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The Collaborative International Dictionary

Chemisette \Chem`i*sette"\, n. [F., dim. of chemise.] An under-garment, worn by women, usually covering the neck, shoulders, and breast.


n. An item of women’s clothing, popular in the 1860s and 1870s, worn to fill in the front and neckline of any garment.


A chemisette (from French, "little chemise") is an article of women's clothing worn to fill in the front and neckline of any garment. Chemisettes give the appearance of a blouse or shirt worn under the outer garment without adding bulk at the waist or upper arm.

Chemisettes of linen or cotton were often worn with day dresses in the mid-19th century, and could be decorated with tucks, embroidery (especially whitework), or lace.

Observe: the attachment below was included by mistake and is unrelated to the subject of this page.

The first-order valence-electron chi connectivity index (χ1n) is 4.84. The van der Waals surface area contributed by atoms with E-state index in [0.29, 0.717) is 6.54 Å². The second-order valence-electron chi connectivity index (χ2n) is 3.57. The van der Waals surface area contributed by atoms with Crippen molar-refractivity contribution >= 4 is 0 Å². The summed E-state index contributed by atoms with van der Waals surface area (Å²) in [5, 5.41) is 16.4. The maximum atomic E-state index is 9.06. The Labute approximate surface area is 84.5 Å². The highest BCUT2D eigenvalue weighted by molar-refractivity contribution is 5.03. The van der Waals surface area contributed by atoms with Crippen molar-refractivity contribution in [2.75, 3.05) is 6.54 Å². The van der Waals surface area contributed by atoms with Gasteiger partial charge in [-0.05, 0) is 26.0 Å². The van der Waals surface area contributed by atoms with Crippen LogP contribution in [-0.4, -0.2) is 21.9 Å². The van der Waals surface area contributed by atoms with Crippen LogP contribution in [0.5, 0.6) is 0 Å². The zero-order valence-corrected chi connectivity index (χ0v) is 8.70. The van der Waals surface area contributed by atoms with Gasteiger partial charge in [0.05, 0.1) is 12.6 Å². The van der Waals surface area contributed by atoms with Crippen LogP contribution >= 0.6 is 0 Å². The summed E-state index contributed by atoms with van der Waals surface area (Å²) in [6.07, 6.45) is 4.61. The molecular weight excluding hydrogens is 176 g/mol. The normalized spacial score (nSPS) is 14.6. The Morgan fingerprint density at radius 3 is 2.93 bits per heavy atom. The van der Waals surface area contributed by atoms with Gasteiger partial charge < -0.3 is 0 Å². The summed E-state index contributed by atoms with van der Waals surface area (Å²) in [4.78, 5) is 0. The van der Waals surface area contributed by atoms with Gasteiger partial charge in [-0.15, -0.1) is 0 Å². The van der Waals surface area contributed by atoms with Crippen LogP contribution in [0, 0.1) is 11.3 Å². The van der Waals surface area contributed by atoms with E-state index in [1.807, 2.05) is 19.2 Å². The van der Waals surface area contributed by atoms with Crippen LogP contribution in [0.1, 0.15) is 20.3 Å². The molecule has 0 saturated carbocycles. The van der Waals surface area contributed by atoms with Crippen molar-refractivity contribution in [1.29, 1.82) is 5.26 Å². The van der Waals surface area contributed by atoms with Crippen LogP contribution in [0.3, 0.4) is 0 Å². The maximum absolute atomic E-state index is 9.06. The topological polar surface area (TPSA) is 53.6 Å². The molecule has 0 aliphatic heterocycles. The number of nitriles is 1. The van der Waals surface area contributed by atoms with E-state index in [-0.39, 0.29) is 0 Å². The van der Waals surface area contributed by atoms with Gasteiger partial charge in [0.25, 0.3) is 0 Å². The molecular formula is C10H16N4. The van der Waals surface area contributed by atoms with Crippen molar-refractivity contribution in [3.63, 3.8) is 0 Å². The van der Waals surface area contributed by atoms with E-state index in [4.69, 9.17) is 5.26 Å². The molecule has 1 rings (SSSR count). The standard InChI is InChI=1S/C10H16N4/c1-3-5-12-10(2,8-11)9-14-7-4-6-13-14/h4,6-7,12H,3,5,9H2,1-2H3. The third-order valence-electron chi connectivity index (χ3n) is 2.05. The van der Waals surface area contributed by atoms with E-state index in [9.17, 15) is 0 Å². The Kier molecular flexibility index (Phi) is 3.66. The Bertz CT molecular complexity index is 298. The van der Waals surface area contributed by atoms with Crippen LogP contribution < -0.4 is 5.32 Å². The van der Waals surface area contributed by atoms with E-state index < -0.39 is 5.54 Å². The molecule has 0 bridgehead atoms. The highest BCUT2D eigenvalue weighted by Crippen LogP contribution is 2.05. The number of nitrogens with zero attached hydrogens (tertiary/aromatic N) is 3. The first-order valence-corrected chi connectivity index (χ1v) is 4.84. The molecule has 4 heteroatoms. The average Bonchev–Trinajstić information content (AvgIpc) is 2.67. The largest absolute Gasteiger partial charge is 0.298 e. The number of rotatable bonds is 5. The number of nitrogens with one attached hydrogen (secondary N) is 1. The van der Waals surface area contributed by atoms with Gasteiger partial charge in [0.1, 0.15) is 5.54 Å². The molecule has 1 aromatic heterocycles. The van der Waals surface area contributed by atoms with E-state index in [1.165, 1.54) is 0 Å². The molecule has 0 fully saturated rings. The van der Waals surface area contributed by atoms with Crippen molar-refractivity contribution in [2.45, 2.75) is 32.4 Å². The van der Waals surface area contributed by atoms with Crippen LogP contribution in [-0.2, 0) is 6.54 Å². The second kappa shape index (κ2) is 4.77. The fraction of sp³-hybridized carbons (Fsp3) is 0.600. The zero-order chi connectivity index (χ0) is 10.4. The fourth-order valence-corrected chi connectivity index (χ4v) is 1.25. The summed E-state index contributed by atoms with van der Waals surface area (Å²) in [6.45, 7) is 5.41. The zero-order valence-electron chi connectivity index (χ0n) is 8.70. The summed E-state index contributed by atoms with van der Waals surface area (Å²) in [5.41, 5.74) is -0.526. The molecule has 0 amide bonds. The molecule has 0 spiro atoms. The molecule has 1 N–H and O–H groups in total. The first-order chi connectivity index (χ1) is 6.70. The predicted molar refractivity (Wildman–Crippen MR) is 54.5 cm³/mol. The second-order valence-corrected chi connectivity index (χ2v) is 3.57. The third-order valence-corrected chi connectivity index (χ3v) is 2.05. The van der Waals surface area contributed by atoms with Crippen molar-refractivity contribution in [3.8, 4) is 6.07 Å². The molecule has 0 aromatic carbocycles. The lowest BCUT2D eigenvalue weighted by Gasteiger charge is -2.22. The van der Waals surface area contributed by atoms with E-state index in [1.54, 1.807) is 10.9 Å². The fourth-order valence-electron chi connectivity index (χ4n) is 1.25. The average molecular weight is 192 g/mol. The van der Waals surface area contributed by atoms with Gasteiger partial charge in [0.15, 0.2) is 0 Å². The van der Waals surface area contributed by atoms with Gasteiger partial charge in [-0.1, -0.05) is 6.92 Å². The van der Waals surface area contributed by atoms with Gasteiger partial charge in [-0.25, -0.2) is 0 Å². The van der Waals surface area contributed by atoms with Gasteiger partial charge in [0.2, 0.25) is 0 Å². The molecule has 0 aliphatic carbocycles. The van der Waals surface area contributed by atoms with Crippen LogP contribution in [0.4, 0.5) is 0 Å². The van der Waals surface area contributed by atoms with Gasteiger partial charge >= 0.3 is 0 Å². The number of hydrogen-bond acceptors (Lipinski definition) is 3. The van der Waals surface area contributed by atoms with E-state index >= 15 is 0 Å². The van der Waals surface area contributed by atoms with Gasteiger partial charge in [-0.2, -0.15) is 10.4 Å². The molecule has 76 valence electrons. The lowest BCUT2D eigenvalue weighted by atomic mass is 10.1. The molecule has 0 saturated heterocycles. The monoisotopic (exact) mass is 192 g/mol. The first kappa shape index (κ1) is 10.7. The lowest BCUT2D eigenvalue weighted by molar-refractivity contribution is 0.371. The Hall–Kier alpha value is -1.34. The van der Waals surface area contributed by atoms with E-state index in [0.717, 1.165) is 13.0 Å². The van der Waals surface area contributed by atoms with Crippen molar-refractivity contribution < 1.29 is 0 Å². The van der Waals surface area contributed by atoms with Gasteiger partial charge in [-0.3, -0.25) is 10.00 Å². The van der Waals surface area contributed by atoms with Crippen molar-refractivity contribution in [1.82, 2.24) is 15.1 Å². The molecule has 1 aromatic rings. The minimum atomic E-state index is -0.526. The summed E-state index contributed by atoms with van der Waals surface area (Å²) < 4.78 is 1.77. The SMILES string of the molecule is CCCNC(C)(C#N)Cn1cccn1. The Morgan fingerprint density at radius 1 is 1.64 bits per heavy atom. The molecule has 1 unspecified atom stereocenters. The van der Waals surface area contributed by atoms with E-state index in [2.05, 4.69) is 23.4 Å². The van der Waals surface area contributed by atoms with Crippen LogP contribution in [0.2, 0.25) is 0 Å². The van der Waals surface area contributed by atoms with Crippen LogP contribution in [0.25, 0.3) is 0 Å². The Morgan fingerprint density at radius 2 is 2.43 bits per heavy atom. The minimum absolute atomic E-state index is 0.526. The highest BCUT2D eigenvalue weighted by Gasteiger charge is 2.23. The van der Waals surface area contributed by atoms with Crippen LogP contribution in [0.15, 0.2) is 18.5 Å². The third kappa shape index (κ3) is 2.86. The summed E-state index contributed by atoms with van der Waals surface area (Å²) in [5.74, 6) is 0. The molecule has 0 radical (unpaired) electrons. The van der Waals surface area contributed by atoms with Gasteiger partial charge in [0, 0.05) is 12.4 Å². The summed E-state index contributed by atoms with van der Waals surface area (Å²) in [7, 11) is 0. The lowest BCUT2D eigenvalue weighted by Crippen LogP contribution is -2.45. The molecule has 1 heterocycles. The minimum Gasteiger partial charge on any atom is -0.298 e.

When wide pagoda sleeves were fashionable (1850s), chemisettes might have matching engageantes (false undersleeves).

Usage examples of "chemisette".

The long sleeves were gathered at the wrist and the neckline was filled in with a modest, pleated chemisette Harriet had pinned a fresh white lace cap on her untamed hair.

He called her "my wife", tutoyed* her, asked for her of everyone, looked for her everywhere, and often he dragged her into the yards, where he could be seen from far between the trees, putting his arm around her waist, and walking half-bending over her, ruffling the chemisette of her bodice with his head.

The full, pleated skirt would flow nicely around her legs as she moved, and the laced bodice over the white voile chemisette might draw the eye even of a president no longer young.

She followed numbly, barefooted and shivering in her chemisette and pantaloons.